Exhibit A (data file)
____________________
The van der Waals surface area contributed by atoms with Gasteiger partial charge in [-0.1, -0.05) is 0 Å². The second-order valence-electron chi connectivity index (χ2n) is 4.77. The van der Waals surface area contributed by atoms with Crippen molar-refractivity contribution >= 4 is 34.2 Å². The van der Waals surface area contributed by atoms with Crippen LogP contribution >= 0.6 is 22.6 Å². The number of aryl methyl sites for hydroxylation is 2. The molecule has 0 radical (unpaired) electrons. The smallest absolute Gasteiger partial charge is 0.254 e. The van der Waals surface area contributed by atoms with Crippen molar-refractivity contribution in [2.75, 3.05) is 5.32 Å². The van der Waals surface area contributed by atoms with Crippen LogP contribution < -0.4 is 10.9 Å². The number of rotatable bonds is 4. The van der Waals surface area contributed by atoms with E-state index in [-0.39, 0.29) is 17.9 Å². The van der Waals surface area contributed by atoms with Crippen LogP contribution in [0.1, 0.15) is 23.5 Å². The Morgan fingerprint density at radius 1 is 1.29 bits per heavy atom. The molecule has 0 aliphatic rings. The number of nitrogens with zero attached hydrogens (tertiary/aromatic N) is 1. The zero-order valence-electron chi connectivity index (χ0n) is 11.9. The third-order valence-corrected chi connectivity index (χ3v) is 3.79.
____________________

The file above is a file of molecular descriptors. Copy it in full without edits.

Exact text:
The van der Waals surface area contributed by atoms with Gasteiger partial charge in [-0.1, -0.05) is 0 Å². The second-order valence-electron chi connectivity index (χ2n) is 4.77. The van der Waals surface area contributed by atoms with Crippen molar-refractivity contribution >= 4 is 34.2 Å². The van der Waals surface area contributed by atoms with Crippen LogP contribution >= 0.6 is 22.6 Å². The number of aryl methyl sites for hydroxylation is 2. The molecule has 0 radical (unpaired) electrons. The smallest absolute Gasteiger partial charge is 0.254 e. The van der Waals surface area contributed by atoms with Crippen molar-refractivity contribution in [2.75, 3.05) is 5.32 Å². The van der Waals surface area contributed by atoms with Crippen LogP contribution < -0.4 is 10.9 Å². The number of rotatable bonds is 4. The van der Waals surface area contributed by atoms with E-state index in [-0.39, 0.29) is 17.9 Å². The van der Waals surface area contributed by atoms with Crippen LogP contribution in [0.1, 0.15) is 23.5 Å². The Morgan fingerprint density at radius 1 is 1.29 bits per heavy atom. The molecule has 0 aliphatic rings. The number of nitrogens with zero attached hydrogens (tertiary/aromatic N) is 1. The zero-order valence-electron chi connectivity index (χ0n) is 11.9. The third-order valence-corrected chi connectivity index (χ3v) is 3.79.